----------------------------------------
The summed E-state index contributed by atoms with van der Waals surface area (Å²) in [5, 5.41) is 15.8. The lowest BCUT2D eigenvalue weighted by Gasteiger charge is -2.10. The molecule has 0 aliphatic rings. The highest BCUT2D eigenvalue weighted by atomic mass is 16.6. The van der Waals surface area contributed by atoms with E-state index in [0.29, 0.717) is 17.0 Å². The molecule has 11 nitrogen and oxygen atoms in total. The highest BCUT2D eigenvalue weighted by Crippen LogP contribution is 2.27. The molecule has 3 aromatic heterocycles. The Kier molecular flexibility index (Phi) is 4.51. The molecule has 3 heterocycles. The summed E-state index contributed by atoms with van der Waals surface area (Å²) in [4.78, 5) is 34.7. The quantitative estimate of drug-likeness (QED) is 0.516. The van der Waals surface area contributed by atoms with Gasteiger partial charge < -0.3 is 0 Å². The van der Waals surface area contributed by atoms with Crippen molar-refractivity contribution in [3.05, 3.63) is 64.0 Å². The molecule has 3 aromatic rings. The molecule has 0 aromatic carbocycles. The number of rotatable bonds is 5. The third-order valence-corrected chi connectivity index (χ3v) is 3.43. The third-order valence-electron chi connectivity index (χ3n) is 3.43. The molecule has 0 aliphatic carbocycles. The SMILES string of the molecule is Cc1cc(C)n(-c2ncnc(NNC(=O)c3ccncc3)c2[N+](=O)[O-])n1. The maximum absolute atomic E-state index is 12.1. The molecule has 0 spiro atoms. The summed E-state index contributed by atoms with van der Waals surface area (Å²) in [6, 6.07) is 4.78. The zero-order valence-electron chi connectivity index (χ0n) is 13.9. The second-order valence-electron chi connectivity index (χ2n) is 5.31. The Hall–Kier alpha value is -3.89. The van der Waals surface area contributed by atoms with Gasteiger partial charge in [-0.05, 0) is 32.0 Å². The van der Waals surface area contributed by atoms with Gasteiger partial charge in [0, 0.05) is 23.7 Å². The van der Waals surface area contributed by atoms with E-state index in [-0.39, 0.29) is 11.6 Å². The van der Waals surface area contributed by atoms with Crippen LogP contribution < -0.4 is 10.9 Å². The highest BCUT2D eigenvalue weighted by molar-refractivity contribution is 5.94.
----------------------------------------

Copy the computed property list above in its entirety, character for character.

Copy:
The summed E-state index contributed by atoms with van der Waals surface area (Å²) in [5, 5.41) is 15.8. The lowest BCUT2D eigenvalue weighted by Gasteiger charge is -2.10. The molecule has 0 aliphatic rings. The highest BCUT2D eigenvalue weighted by atomic mass is 16.6. The van der Waals surface area contributed by atoms with E-state index in [0.29, 0.717) is 17.0 Å². The molecule has 11 nitrogen and oxygen atoms in total. The highest BCUT2D eigenvalue weighted by Crippen LogP contribution is 2.27. The molecule has 3 aromatic heterocycles. The Kier molecular flexibility index (Phi) is 4.51. The molecule has 3 heterocycles. The summed E-state index contributed by atoms with van der Waals surface area (Å²) in [4.78, 5) is 34.7. The quantitative estimate of drug-likeness (QED) is 0.516. The van der Waals surface area contributed by atoms with Gasteiger partial charge < -0.3 is 0 Å². The van der Waals surface area contributed by atoms with Crippen molar-refractivity contribution in [3.05, 3.63) is 64.0 Å². The molecule has 3 aromatic rings. The molecule has 0 aromatic carbocycles. The number of rotatable bonds is 5. The third-order valence-corrected chi connectivity index (χ3v) is 3.43. The third-order valence-electron chi connectivity index (χ3n) is 3.43. The molecule has 0 aliphatic carbocycles. The SMILES string of the molecule is Cc1cc(C)n(-c2ncnc(NNC(=O)c3ccncc3)c2[N+](=O)[O-])n1. The maximum absolute atomic E-state index is 12.1. The molecule has 0 spiro atoms. The summed E-state index contributed by atoms with van der Waals surface area (Å²) in [6, 6.07) is 4.78. The zero-order valence-electron chi connectivity index (χ0n) is 13.9. The second-order valence-electron chi connectivity index (χ2n) is 5.31. The Hall–Kier alpha value is -3.89. The van der Waals surface area contributed by atoms with Gasteiger partial charge in [-0.05, 0) is 32.0 Å². The van der Waals surface area contributed by atoms with Gasteiger partial charge in [0, 0.05) is 23.7 Å². The van der Waals surface area contributed by atoms with E-state index in [-0.39, 0.29) is 11.6 Å². The van der Waals surface area contributed by atoms with Crippen LogP contribution < -0.4 is 10.9 Å². The highest BCUT2D eigenvalue weighted by molar-refractivity contribution is 5.94.